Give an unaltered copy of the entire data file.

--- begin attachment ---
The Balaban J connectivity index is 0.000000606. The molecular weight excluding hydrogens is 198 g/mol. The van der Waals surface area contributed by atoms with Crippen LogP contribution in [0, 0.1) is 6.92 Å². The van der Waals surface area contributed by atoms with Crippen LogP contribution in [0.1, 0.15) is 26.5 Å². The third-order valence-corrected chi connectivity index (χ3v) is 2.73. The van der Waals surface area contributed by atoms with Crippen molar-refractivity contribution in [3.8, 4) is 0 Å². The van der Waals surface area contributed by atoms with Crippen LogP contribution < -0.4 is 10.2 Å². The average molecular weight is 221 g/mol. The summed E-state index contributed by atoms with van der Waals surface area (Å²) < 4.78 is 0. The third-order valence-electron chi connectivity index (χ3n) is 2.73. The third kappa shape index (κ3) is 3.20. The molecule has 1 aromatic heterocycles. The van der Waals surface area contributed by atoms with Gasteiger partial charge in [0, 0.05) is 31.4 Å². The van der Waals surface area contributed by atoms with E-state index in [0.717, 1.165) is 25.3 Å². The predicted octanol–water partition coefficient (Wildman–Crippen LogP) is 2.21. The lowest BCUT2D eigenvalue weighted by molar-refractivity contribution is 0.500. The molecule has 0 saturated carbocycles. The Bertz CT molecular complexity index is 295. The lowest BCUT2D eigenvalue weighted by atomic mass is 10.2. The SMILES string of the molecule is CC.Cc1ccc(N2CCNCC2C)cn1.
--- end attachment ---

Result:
The Balaban J connectivity index is 0.000000606. The molecular weight excluding hydrogens is 198 g/mol. The van der Waals surface area contributed by atoms with Crippen LogP contribution in [0, 0.1) is 6.92 Å². The van der Waals surface area contributed by atoms with Crippen LogP contribution in [0.1, 0.15) is 26.5 Å². The third-order valence-corrected chi connectivity index (χ3v) is 2.73. The van der Waals surface area contributed by atoms with Crippen molar-refractivity contribution in [3.8, 4) is 0 Å². The van der Waals surface area contributed by atoms with Crippen LogP contribution < -0.4 is 10.2 Å². The average molecular weight is 221 g/mol. The summed E-state index contributed by atoms with van der Waals surface area (Å²) < 4.78 is 0. The third-order valence-electron chi connectivity index (χ3n) is 2.73. The third kappa shape index (κ3) is 3.20. The molecule has 1 aromatic heterocycles. The van der Waals surface area contributed by atoms with Gasteiger partial charge in [0, 0.05) is 31.4 Å². The van der Waals surface area contributed by atoms with E-state index in [0.717, 1.165) is 25.3 Å². The predicted octanol–water partition coefficient (Wildman–Crippen LogP) is 2.21. The lowest BCUT2D eigenvalue weighted by molar-refractivity contribution is 0.500. The molecule has 0 saturated carbocycles. The Bertz CT molecular complexity index is 295. The lowest BCUT2D eigenvalue weighted by atomic mass is 10.2. The SMILES string of the molecule is CC.Cc1ccc(N2CCNCC2C)cn1.